The pumping of water from a reservoir to stop the Whaley Bridge dam in Derbyshire from bursting is set to continue, according to reports from the BBC.
On 5 August, the Toddbrook Reservoir located above Whaley Bridge dam was 46% full, but needs to drop to 25% before those evacuated from their homes are allowed to return. Residents of Whaley Bridge have spent a total of five days out of their homes due to the partial collapse of the dam wall.
According to the UK’s Department for Environmental, Food and Rural Affairs (Defra), a national review into the structural safety of dams across the country could be carried out.
Environment Secretary Theresa Villiers visited Whaley Bridge on 3 August where she met with emergency response teams working to fix a breach at the Toddbrook Reservoir. Measures currently being undertaken to fix the dam include the use of RAF Chinook helicopters to drop over 400 sandbags, as well as the use of pumps to remove excess water from the reservoir.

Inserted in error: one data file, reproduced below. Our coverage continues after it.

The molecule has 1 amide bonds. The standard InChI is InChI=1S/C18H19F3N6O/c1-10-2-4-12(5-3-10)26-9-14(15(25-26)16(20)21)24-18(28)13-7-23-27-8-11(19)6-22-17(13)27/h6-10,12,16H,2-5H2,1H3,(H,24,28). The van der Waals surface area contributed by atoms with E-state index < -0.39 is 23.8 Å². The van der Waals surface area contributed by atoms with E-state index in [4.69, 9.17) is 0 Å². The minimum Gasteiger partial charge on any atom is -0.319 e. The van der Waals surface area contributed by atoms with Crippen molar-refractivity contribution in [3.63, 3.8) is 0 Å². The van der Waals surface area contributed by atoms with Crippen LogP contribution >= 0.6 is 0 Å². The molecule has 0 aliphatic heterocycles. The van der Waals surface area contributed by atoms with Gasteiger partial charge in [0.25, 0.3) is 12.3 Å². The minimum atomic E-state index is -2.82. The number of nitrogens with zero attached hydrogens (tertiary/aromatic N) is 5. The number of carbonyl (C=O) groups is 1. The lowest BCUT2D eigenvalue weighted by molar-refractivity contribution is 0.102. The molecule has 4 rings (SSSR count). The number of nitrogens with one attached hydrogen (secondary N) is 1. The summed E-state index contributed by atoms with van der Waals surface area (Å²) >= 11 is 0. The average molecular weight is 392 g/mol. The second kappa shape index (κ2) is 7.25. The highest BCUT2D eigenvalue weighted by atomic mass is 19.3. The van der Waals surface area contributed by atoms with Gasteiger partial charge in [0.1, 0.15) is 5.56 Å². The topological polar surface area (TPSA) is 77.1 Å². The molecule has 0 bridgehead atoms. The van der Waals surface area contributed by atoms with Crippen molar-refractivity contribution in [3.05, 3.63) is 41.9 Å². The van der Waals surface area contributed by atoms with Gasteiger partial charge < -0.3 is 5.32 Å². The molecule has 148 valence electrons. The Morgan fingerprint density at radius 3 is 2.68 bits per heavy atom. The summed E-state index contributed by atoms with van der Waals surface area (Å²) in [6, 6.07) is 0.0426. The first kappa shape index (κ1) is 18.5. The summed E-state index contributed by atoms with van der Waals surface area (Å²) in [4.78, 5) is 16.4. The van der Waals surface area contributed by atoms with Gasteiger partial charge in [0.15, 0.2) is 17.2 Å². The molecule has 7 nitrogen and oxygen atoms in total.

“My thoughts are with the people who have had to leave their homes,” Villiers said. “Having spoken today to some of those evacuated I know how difficult this situation is for them and I pay tribute to their patience and fortitude. It’s been wonderful to see the community support and spirit in Whaley Bridge.
“I want to thank all emergency services, military personnel, Environment Agency and volunteers for their continued hard work. I am confident that everything that can be done is being done and I’ve seen a reassuring amount of progress today.”
The Environment Agency will continue to closely monitor the flood risk to Whaley Bridge residents. In July 2019, the government announced an additional £2.9 million (€3.15 million) in extra funding to better protect communities in England from the impacts of flooding.
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